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Pharmaceutical Innovation: Structure and Alliances

Pharmaceutical innovation is a broad term that can encompass and affect any step of the drug discovery and development process, so how exactly are companies trying to promote it? Innovation can come in the form of new equipment, processes, products, or software, but the biggest contributor today is collaboration. This type of innovation most often comes through structural change or alliances, but even those are broad areas that take on many forms; the most public method is through mergers and acquisitions.

A research paper by Chiaroni studies the relation between collaboration and pharmaceutical innovation, finding that the three types of partnerships are1:

  • Alliance for the generation of innovation. In this case the biotech firm establishes a partnership (without equity involvement) with other biotech firms, pharmaceutical companies, universities or other research centres, in order to pursue a common innovative objective (e.g. the validation of a genetic target);
  • Purchase of scientific services. The biotech firm externalizes a specific phase of its innovation process to a specialised provider (e.g. the lead optimisation activity), under a well-defined contractual agreement
  • In-licensing. The biotech firm acquires the right to use a specific drug candidate from another biotech firm, a pharmaceutical company or a university.
CROs and potential collaborations exist around the world, with the majority in the USA or Europe.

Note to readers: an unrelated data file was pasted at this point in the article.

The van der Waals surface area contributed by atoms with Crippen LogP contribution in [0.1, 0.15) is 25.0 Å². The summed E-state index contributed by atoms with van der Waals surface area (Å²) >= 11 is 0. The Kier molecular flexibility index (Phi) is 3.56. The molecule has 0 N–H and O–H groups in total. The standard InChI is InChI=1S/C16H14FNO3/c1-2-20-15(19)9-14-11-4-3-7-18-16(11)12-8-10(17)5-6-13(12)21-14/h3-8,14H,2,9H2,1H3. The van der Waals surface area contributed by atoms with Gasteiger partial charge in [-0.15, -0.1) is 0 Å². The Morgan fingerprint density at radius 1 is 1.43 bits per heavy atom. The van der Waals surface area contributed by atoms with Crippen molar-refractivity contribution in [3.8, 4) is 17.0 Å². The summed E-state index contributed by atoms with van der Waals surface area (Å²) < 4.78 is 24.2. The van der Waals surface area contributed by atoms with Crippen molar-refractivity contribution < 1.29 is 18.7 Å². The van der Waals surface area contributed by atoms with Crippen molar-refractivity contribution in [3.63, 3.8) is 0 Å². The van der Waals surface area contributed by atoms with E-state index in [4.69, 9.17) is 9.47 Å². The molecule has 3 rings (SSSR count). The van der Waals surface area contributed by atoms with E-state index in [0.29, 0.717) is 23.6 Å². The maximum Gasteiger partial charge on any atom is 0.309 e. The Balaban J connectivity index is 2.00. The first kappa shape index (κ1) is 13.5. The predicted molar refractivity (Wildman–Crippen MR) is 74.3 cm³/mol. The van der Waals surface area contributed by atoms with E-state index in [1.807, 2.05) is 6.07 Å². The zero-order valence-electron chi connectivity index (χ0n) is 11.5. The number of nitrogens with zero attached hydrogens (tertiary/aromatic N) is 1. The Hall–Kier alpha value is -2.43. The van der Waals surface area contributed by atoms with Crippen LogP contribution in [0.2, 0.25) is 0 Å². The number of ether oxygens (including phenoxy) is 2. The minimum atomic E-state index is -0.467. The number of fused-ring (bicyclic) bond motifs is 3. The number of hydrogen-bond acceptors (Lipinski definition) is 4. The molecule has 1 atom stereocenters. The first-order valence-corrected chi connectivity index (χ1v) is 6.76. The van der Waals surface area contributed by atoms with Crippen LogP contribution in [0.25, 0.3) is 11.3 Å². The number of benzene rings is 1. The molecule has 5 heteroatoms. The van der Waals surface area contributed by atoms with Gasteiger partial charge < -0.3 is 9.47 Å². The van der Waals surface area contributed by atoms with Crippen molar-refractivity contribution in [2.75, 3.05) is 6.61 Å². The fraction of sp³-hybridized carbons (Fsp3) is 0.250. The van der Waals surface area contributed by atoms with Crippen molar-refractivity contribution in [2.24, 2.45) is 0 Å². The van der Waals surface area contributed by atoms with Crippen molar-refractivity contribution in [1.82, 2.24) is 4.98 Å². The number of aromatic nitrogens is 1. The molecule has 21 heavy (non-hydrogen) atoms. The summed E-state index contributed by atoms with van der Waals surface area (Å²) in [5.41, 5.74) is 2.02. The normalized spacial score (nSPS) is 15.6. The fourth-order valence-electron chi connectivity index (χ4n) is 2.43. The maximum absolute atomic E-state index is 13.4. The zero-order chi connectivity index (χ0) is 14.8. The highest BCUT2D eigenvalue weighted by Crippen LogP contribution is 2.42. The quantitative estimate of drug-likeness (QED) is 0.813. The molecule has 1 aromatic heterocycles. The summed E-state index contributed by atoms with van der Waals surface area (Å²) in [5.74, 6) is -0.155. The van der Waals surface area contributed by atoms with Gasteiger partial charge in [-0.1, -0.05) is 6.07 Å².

It is a safe assumption that more collaborations means more innovation. Collaboration allows for greater input on ideas, better matching of complementary assets, and access to more (and better) resources. It is not surprising then that Chiaroni finds that number of collaborations has decreased over time, correlating with the perceived innovation crisis.

There are many factors for pharmaceutical innovation, but collaboration and open structure is within the easy control of top executives. If management is willing to adopt organizational change and new technology, then there is a great opportunity to modernize drug discovery. The divestment of non-core competencies by pharmas, such as by Pfizer2 and Abbott,3 opens up an opportunity to externalize research and work with new companies (and not merely by buying them!). “Open Innovation” offers a chance to integrate external knowledge or experts, take advantage of external technologies, and cooperate with “complementary partners or competitors in strategic alliances or network structures.”4

Increased collaborations are crucial, but having adequate structure to promote pharmaceutical innovation and take advantage of collaborations is equally important. Adelhelm found that mid-sized biotechs had different definitions of innovation, preferred one-way sharing (afraid to leak knowledge), and employees lacked understanding of how other same-organization divisions operated.4 For pharmaceutical innovation to take off, collaborations and structural deficiencies must be addressed. Products like Scientist’s research exchanges offer a possible solution, allowing sourcing of partners for collaboration and consolidation of institutional knowledge.

  1. Chiaroni D, Chiesi V, and Frattini F. Patterns of collaboration along the bio-pharmaceutical innovation process. Journal of Business Chemistry.
  2. Pfizer plans to divest two global divsision. Financial Times.
  3. Abbott to split into two companies, shares rise. Reuters.
  4. Adelhelm S, Braun A, and Reger G. Open Innovation - a useful approach for pharmaceutical SMEs?